The Year in Review

By From the December 1987 issue

It was another bad year for liberals, as what had once been called "the New Right" consolidated its domination of American politics. The new tone was perhaps best typified on May 2, when President Patrick Buchanan laid a wreath on the tomb of Senator Joseph McCarthy on the fiftieth anniversary of the once-despised Wisconsin senator's death. "We must rededicate ourselves to his ideals," the President said, "and see to it that never again is a patriotic public servant hounded to an early grave."

Other highlights of 2007:

• President Buchanan explained that his decision to drop a hydrogen bomb on the city of Hiroshima was largely symbolic. "Santayana said that those who forget history are doomed to repeat it," he told a crowded press conference. "Those who are tempted to use sharp trading practices against this country cannot choose between Santayana and sayonara." He also listed ten more cities, including Tokyo, Mexico City, and Stockholm, as targets for future blasts.


Counting the Costs of Clintonism

By From the November 1998 issue

The debacle of this president's administration is both a cause and a symptom of the decline of American values. Unless Congress impeaches him, that decline will go on unchecked. An eminent jurist surveys the damage and assesses the chances for the recovery of our culture.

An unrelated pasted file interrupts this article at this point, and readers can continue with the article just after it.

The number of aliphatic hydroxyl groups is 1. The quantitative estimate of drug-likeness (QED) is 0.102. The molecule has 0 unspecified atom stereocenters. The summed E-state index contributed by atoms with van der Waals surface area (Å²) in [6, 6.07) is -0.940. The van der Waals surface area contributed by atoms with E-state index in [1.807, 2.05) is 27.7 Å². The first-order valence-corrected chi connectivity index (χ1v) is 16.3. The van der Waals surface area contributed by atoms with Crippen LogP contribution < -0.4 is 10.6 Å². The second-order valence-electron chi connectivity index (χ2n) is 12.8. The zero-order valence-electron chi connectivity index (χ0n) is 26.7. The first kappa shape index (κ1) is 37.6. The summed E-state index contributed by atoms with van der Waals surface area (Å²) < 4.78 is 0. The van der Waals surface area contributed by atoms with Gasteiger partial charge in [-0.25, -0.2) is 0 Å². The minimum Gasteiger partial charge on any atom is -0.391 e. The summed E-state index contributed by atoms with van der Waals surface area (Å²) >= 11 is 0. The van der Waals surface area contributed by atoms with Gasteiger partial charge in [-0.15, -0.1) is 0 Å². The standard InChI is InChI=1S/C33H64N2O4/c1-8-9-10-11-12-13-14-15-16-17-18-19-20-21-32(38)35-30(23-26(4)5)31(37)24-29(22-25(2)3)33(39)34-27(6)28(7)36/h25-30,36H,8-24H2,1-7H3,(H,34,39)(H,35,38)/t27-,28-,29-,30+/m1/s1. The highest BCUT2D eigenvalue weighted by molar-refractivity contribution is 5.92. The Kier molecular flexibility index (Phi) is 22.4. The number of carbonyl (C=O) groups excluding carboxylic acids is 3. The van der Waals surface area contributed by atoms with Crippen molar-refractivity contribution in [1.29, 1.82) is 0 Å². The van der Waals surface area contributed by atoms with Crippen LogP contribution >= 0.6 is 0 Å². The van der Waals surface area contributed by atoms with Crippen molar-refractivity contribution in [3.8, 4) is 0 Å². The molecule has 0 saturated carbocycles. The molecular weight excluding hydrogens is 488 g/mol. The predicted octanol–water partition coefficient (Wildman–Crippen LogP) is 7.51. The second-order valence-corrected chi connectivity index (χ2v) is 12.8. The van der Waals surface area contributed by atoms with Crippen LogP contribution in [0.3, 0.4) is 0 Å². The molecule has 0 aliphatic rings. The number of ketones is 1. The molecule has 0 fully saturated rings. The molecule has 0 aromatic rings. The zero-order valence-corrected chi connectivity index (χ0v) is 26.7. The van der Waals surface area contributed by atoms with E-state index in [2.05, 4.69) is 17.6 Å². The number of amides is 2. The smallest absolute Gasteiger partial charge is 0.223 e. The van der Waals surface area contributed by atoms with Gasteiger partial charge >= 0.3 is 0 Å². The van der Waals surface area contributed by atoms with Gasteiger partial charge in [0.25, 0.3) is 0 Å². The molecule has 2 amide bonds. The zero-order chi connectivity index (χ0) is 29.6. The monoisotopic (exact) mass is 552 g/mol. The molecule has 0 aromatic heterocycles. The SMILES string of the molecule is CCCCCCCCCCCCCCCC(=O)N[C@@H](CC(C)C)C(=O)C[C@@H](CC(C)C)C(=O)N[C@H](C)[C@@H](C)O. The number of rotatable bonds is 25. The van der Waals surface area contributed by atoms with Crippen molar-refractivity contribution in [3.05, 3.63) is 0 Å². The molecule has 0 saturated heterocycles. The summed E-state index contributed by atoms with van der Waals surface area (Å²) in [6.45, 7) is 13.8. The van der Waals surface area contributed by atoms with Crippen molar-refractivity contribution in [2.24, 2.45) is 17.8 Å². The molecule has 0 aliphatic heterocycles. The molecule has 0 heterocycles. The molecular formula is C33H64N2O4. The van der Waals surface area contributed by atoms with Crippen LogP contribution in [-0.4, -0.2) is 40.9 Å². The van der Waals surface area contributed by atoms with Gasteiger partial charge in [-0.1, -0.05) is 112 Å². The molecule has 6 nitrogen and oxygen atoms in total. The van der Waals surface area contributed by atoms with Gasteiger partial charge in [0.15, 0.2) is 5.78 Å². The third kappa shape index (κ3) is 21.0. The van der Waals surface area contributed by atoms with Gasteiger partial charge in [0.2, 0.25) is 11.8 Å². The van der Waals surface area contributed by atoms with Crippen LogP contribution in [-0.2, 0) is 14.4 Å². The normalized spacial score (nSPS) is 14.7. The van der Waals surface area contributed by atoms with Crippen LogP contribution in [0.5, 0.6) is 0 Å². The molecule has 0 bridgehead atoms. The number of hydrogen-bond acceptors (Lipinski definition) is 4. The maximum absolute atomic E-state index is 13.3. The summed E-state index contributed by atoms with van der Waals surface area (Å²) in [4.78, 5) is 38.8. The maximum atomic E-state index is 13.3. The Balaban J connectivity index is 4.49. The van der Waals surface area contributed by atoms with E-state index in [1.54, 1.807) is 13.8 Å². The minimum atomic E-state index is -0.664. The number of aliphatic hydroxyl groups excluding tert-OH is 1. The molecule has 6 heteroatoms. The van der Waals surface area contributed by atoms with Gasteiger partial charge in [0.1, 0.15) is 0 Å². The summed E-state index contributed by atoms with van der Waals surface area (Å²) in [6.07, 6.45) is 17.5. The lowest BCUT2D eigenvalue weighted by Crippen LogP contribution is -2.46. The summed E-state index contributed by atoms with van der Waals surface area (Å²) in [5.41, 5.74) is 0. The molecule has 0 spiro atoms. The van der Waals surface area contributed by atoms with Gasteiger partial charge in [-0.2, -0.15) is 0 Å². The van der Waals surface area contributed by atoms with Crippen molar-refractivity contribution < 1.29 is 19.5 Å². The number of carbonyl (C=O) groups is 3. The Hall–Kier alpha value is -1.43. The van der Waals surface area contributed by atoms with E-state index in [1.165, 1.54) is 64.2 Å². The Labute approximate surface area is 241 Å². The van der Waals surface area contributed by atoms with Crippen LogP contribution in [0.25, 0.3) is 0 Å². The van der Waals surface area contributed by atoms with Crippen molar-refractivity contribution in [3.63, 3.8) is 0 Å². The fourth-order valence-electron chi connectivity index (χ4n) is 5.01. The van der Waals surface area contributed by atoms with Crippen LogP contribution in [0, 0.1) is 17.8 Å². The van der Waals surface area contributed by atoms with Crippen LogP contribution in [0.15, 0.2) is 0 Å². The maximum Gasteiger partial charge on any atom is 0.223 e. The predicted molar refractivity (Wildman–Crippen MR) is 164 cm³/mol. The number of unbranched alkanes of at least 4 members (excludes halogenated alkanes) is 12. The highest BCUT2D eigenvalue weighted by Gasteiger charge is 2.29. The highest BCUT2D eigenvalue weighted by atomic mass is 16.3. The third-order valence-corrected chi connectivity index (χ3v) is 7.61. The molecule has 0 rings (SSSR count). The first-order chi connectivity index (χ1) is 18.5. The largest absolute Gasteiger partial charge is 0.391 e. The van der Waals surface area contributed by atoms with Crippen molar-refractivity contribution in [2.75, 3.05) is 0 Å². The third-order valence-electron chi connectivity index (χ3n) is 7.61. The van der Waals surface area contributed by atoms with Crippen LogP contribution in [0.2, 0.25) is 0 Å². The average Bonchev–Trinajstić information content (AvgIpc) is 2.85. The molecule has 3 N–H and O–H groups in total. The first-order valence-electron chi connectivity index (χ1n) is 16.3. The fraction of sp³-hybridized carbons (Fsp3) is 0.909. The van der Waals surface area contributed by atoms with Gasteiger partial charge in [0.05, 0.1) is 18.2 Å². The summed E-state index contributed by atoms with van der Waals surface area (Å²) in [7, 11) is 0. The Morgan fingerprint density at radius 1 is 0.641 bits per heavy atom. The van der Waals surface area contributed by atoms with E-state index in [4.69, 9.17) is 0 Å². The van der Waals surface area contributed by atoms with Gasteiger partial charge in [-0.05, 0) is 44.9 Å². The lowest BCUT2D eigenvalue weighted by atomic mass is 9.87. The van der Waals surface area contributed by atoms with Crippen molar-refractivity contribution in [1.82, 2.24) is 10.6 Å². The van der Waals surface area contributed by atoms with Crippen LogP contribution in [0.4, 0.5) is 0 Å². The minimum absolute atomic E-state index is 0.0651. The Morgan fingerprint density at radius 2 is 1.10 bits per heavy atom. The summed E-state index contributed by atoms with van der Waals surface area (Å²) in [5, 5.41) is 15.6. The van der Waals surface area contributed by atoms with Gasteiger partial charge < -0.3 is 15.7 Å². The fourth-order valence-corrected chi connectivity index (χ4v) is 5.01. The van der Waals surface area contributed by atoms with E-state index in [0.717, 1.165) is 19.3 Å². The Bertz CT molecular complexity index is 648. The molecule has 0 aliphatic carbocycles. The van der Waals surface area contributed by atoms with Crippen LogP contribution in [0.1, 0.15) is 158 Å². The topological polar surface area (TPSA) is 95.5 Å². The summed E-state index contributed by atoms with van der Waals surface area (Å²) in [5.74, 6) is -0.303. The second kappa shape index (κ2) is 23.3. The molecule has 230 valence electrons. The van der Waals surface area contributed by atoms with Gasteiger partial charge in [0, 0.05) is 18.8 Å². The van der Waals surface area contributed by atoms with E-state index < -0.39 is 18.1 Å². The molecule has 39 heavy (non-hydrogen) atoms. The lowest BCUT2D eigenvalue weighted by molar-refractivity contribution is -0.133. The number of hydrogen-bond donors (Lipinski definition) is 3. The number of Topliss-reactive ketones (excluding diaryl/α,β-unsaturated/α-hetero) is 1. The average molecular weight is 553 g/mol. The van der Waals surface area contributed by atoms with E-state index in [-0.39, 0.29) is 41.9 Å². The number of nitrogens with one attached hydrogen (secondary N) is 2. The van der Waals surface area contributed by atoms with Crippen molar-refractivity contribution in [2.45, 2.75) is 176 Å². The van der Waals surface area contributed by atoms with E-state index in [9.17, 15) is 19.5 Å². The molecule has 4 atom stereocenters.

Redistricting to the Rescue

By From the December 2012 - January 2013 issue

OBAMA WON THE WHITE HOUSE. Republicans won the House of Representatives. The U.S. Senate remained majority Democrat, though Republicans retained enough seats to filibuster. Is this a draw? It certainly looks a lot like where the dust settled after the 2010 election.

The Left wants to argue this is a replay of 2008. That was a year when Obama won with a seven-point margin. He was joined by a House in which Nancy Pelosi led a 256-seat Democrat majority and a Senate in which Harry Reid controlled 59 and then 60 Democrat votes.

It was a daunting challenge for the GOP. Republicans anticipated three or four likely Senate losses in 2010. They saw no possible pickup opportunities. The momentum was with Obama, Reid, and Pelosi, who were poised to change labor law, nationalize health care, enact cap-and-trade and/or an energy tax, and modify election laws to make resistance to the new order futile.

The actual 2010 election changed everything. It broke Obama’s momentum, gave Republicans a strong and united Reagan Republican majority in the House, and left them with 47 senators—enough to filibuster.